US 3973324 A
A saw for cutting off plaster casts and the like. A single freely reciprocal sawblade is driven by a motor for providing cutting of a cast of the like. A flat guiding plate is disposed in the same vertical plane as the sawblade, and is spaced from the rear of the blade, a lower anvil is provided for engagement with the bottom surface of a cast being cut and for guiding the reciprocatory motion of the sawblade, and a spring-pressed gliding plate is disposed generally forwardly of the blade and engages the upper surface of a cast being cut. The gliding plate and anvil overlap over a substantial length thereof, and firmly hold the cast in place during cutting.
1. Sawing apparatus for cutting a plaster cast or the like having upper and lower surfaces, said apparatus comprising
a single freely reciprocating sawblade, having a forward toothed edge and a rear smooth edge,
means for operatively coupling said sawblade to a saw head,
means in said saw head for driving said sawblade in its reciprocating motion,
a flat guiding plate disposed in the same vertical plane as said sawblade and operatively connected to said saw head at one end thereof, and spaced from said sawblade rear end along the entire length thereof,
means for guiding reciprocatory motion of said sawblade and for providing a lower anvil in the direction of sawing between said plaster cast or the like and any structure over which the plaster cast or the like is disposed, and engaging the lower surface of said plaster cast or the like, said means being operatively connected to said guiding plate at an end thereof opposite said end connected to said saw head, and extending forwardly from said guiding plate past the forward toothed edge of said sawblade, and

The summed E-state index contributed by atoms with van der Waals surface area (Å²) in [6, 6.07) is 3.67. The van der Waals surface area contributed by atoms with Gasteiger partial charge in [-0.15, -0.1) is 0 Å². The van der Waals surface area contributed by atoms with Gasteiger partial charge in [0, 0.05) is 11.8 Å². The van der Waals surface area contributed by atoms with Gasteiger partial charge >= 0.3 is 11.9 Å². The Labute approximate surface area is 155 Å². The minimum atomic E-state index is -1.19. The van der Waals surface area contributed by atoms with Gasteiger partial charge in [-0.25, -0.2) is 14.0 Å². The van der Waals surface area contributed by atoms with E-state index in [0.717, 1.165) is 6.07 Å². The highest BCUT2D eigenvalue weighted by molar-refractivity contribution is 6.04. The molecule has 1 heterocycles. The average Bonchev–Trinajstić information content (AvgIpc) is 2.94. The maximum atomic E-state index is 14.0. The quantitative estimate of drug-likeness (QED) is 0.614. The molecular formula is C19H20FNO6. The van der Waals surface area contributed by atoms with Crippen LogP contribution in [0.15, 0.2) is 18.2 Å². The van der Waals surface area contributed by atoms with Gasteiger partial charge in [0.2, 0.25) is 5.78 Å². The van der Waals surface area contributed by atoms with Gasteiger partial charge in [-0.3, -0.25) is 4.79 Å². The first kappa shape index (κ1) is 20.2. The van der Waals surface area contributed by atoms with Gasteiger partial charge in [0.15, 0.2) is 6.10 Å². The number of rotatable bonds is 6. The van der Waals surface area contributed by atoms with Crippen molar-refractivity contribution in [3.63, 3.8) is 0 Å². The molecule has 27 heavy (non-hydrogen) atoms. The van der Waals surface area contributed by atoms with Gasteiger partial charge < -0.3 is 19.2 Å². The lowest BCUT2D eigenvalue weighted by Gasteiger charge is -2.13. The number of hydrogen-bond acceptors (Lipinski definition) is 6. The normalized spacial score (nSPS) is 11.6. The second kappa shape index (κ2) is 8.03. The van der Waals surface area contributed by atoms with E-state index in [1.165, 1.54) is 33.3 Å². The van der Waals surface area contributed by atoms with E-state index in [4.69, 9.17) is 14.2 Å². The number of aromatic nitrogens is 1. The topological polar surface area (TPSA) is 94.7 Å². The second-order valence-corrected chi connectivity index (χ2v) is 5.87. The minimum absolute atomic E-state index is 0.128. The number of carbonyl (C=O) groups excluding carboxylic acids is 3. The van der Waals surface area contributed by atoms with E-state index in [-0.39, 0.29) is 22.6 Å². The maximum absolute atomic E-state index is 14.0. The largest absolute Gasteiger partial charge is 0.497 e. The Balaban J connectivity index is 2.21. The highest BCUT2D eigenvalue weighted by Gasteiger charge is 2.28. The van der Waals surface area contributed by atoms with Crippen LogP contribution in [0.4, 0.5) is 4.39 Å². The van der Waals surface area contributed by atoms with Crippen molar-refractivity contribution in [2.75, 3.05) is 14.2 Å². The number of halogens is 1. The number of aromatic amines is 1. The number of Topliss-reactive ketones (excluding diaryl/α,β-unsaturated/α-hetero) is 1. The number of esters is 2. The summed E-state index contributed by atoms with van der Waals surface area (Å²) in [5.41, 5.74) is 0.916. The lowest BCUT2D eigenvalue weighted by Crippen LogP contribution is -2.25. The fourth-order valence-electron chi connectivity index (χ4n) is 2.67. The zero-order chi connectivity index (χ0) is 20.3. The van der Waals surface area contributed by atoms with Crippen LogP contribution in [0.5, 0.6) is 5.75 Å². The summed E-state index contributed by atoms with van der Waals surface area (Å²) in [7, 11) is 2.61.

a spring-pressed gliding plate disposed generally forwardly of said sawblade for engaging the upper surface of said plaster cast or the like when said means for providing a lower anvil engages the bottom surface of said plaster cast or the like, said gliding plate having a split rear portion thereof straddling said sawblade, a portion thereof being disposed on either side of said sawblade, and wherein said means for providing an anvil and said gliding plate overlap over a substantial portion of the lengths thereof.
2. Apparatus as recited in claim 1 wherein said gliding plate is spring-pressed by a spring loaded rod acting at a point thereof, said spring loaded rod extending downwardly from said sawhead, and the point of action of said spring loaded rod on said gliding plate being disposed over a forward portion of said means for providing an anvil.
3. Apparatus as recited in claim 2 wherein said forward portion of said means for providing an anvil is rounded and has a pointed forward tip, and wherein said gliding plate has upwardly curved forward and rearward portions.
The present invention relates to an apparatus for cutting up a plaster cast or object formed in a similar way.